You are encouraged to check out the latest Society of Critical Care Medicine eCommunity posts and join in the discussions. The eCommunity is a great forum in which to share valuable resources or offer insight on a variety of pertinent critical care topics.
Critical Connections editor, Sandra L. Kane-Gill, PharmD, MS, FCCM, wants to hear from readers with their insights, ideas and success stories centered on several topics to be featured this year. Give us a window into your daily practice by sharing items such as your guideline implementation success stories, your new patient-centered care initiatives or your team’s approach to targeted temperature management.
Submit your contributions on the upcoming topics using these specific eCommunity links: cardiac arrest and targeted temperature management; patient and family outreach and care; implementation of the Surviving Sepsis Campaign guidelines; and implementation of the pain, agitation and delirium (PAD) guidelines.
Select posts will be shared with the critical care community via the Society’s various communications channels, including upcoming issues of Critical Connections.
You are encouraged to check out the latest Society of Critical Care Medicine eCommunity posts and join in on the discussion.
How does your intensive care unit go about collecting and analyzing data?
What are your thoughts on omega-3 fatty acid-supplemented enteral nutrition versus standard enteral nutrition?
What resources do you use in your intensive care unit to improve patient care? Add on to the list of resources provided in this post.
Share your thoughts on a new app created by Robert Demers, BS, RRT, FAARC.
This new resource is meant to assist members of the critical care team with identifying clinical problems and developing, implementing and sustaining success in the provision of critical care services through the use of protocols, which can be defined as “standard set(s) of tasks that define precisely how classes of patients should be managed or treated.”
You are also encouraged to check out the latest Society of Critical Care Medicine eCommunity posts and join the discussion.
Should the Choosing Wisely® recommendations be used as quality benchmarks for intensive care unit care?
Can anyone share lessons learned from implementing order sets that apply a protocolized approach to fever control in patients recovering from stroke and aneurysmal subarachnoid hemorrhage (aSAH)?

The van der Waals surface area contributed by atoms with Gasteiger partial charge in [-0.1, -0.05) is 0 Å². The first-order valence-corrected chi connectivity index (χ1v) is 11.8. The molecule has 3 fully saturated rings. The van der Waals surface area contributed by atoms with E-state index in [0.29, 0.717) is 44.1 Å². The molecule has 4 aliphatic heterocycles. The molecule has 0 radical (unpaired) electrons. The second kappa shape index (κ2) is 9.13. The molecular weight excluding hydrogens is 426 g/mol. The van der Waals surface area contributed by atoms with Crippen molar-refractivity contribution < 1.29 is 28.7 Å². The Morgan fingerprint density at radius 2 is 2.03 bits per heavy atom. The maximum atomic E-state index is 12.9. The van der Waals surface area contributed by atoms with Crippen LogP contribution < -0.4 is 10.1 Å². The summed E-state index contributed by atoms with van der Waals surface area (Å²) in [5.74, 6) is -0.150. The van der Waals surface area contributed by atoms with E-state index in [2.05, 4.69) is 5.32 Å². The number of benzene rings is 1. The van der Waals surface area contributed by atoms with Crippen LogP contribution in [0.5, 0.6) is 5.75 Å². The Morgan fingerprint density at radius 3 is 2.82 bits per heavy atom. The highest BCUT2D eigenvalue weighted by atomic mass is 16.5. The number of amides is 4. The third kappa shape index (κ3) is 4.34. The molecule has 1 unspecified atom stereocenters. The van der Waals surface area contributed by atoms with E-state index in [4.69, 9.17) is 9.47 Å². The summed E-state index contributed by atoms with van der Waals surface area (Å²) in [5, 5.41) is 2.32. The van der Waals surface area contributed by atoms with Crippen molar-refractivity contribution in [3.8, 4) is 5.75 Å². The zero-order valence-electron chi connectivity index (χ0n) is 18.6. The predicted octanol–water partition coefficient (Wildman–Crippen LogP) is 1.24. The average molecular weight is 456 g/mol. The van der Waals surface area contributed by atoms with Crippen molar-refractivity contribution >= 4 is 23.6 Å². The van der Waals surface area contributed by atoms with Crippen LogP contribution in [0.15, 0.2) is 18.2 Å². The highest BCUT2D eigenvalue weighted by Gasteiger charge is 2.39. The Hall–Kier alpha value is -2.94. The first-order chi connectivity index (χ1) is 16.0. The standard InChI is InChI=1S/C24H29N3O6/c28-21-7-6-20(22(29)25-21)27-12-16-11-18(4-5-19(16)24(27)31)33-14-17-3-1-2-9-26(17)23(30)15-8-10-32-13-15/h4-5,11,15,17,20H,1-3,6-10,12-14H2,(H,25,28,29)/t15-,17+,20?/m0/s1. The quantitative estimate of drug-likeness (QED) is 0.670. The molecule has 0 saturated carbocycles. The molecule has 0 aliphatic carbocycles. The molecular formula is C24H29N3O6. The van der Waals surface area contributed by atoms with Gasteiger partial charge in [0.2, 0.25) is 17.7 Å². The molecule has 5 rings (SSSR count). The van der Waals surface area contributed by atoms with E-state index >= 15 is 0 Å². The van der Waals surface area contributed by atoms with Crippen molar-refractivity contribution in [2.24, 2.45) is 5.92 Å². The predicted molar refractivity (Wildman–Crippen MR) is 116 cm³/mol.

The Society of Critical Care Medicine (SCCM) is poised to respond to natural and man-made disasters and emergencies by providing a variety of resources to the critical care community. One such resource is the Society’s eCommunity, which has a forum dedicated to disaster response.
Interested parties are encouraged to visit this forum to share valuable resources or offer insight on a variety of disaster-related topics, including the recent Ebola outbreak. You can subscribe to the Disaster eCommunity to stay abreast of recent postings.
The Society of Critical Care Medicine’s eCommunities offer critical care professionals the opportunity to connect, share and collaborate. Communities are open to SCCM members and nonmembers to facilitate knowledge sharing and improve care.
Log into the various SCCM eCommunities at www.sccm.org/eCommunity to be part of the discussion.
Latest SCCM eCommunity Posts
Fear and Anxiety is Healthy; Helping Patients and Families to Understand the Fears of Returning to Work after Traumatic Brain Injury
Twice I had to be told I had a rip in the seat of my pants. All I could see as my vision came into focus was a floating man’s head six feet above my face. Before that, I was hearing shouting “Are you Ok? Are you OK?” coming from not one but multiple directions. When he helped me sit up, I immediately began squeezing my head with increasing pressure because it was spinning in frenzy. I squeezed my head harder and with more intensity without success. My head felt like it was an old tin spinning top just after the plastic handle had been pumped hundreds of times and released. These are the realities of my personal experience of the initial accident which later would be diagnosed as a concussive traumatic brain injury. I am a critical care practitioner and pharmacy faculty member, yet I attempted to convince myself I was fine until I walked to my car and the man followed closely behind reminding me multiple times that my pants were ripped and that I should take it easy.
Family Centered Care in the PICU
Family Centered Care (FCC) is an inherent part of all pediatric practice. However, until quite recently, families were not considered an integral part of the health care team when patients were cared for in the pediatric intensive care unit (PICU). In fact, restricted visiting hours, removal of family members for codes and invasive procedures, and efforts to maintain a “minimal stim environment” often led to a complete abdication of the family members’ roles as caregivers while the child was in the PICU.